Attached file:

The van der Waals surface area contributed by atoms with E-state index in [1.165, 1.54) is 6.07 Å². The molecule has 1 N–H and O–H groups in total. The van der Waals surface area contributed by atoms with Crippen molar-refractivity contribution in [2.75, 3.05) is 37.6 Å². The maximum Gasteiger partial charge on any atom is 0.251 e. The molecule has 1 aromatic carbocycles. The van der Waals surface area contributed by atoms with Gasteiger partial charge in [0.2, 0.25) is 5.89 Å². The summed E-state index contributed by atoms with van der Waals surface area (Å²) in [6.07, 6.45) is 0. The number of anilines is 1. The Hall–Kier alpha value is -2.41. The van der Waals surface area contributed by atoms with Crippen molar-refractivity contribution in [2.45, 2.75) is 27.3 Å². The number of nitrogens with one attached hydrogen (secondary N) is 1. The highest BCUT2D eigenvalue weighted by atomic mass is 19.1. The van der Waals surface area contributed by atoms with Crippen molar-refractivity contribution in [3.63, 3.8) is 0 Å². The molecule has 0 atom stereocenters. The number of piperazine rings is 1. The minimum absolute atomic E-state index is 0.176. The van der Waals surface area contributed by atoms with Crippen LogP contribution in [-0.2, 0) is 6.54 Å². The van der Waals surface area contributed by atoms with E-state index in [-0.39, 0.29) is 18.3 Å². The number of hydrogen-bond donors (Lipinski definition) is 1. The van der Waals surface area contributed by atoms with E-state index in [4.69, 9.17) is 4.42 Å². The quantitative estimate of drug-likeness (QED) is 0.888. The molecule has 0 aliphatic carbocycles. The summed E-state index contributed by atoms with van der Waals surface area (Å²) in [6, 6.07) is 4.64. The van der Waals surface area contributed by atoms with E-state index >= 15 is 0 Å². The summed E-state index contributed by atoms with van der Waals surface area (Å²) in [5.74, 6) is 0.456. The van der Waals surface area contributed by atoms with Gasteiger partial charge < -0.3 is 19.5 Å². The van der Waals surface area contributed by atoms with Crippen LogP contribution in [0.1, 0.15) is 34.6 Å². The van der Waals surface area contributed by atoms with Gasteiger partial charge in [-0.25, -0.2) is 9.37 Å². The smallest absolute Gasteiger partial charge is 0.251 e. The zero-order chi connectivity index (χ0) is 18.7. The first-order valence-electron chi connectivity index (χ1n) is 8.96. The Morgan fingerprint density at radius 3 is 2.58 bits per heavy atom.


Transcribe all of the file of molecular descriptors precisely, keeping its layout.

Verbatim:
The van der Waals surface area contributed by atoms with E-state index in [1.165, 1.54) is 6.07 Å². The molecule has 1 N–H and O–H groups in total. The van der Waals surface area contributed by atoms with Crippen molar-refractivity contribution in [2.75, 3.05) is 37.6 Å². The maximum Gasteiger partial charge on any atom is 0.251 e. The molecule has 1 aromatic carbocycles. The van der Waals surface area contributed by atoms with Gasteiger partial charge in [0.2, 0.25) is 5.89 Å². The summed E-state index contributed by atoms with van der Waals surface area (Å²) in [6.07, 6.45) is 0. The number of anilines is 1. The Hall–Kier alpha value is -2.41. The van der Waals surface area contributed by atoms with Crippen molar-refractivity contribution in [2.45, 2.75) is 27.3 Å². The number of nitrogens with one attached hydrogen (secondary N) is 1. The highest BCUT2D eigenvalue weighted by atomic mass is 19.1. The van der Waals surface area contributed by atoms with Crippen molar-refractivity contribution in [3.63, 3.8) is 0 Å². The molecule has 0 atom stereocenters. The number of piperazine rings is 1. The minimum absolute atomic E-state index is 0.176. The van der Waals surface area contributed by atoms with Crippen LogP contribution in [-0.2, 0) is 6.54 Å². The van der Waals surface area contributed by atoms with E-state index in [-0.39, 0.29) is 18.3 Å². The number of hydrogen-bond donors (Lipinski definition) is 1. The van der Waals surface area contributed by atoms with E-state index in [4.69, 9.17) is 4.42 Å². The quantitative estimate of drug-likeness (QED) is 0.888. The molecule has 0 aliphatic carbocycles. The summed E-state index contributed by atoms with van der Waals surface area (Å²) in [6, 6.07) is 4.64. The van der Waals surface area contributed by atoms with E-state index >= 15 is 0 Å². The summed E-state index contributed by atoms with van der Waals surface area (Å²) in [5.74, 6) is 0.456. The van der Waals surface area contributed by atoms with Gasteiger partial charge < -0.3 is 19.5 Å². The van der Waals surface area contributed by atoms with Crippen LogP contribution in [0.1, 0.15) is 34.6 Å². The van der Waals surface area contributed by atoms with Gasteiger partial charge in [-0.25, -0.2) is 9.37 Å². The smallest absolute Gasteiger partial charge is 0.251 e. The zero-order chi connectivity index (χ0) is 18.7. The first-order valence-electron chi connectivity index (χ1n) is 8.96. The Morgan fingerprint density at radius 3 is 2.58 bits per heavy atom.